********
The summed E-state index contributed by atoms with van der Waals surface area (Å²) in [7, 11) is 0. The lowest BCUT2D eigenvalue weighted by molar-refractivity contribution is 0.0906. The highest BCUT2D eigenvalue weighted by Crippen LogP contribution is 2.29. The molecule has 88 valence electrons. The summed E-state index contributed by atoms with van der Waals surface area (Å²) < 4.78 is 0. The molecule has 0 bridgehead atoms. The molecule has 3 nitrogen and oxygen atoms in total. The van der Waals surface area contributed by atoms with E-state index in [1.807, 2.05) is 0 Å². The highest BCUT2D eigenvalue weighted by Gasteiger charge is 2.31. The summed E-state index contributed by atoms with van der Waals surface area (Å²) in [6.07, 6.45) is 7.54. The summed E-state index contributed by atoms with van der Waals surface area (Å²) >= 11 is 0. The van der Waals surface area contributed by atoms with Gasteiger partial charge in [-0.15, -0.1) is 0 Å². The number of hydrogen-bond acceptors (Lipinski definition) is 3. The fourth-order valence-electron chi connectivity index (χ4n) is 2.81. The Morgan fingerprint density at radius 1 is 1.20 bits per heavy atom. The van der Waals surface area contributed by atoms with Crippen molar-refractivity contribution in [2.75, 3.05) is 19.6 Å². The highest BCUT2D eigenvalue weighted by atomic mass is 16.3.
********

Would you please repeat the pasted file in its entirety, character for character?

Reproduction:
The summed E-state index contributed by atoms with van der Waals surface area (Å²) in [7, 11) is 0. The lowest BCUT2D eigenvalue weighted by molar-refractivity contribution is 0.0906. The highest BCUT2D eigenvalue weighted by Crippen LogP contribution is 2.29. The molecule has 88 valence electrons. The summed E-state index contributed by atoms with van der Waals surface area (Å²) < 4.78 is 0. The molecule has 0 bridgehead atoms. The molecule has 3 nitrogen and oxygen atoms in total. The van der Waals surface area contributed by atoms with E-state index in [1.807, 2.05) is 0 Å². The highest BCUT2D eigenvalue weighted by Gasteiger charge is 2.31. The summed E-state index contributed by atoms with van der Waals surface area (Å²) in [6.07, 6.45) is 7.54. The summed E-state index contributed by atoms with van der Waals surface area (Å²) >= 11 is 0. The van der Waals surface area contributed by atoms with Gasteiger partial charge in [-0.15, -0.1) is 0 Å². The number of hydrogen-bond acceptors (Lipinski definition) is 3. The fourth-order valence-electron chi connectivity index (χ4n) is 2.81. The Morgan fingerprint density at radius 1 is 1.20 bits per heavy atom. The van der Waals surface area contributed by atoms with Crippen molar-refractivity contribution in [2.75, 3.05) is 19.6 Å². The highest BCUT2D eigenvalue weighted by atomic mass is 16.3.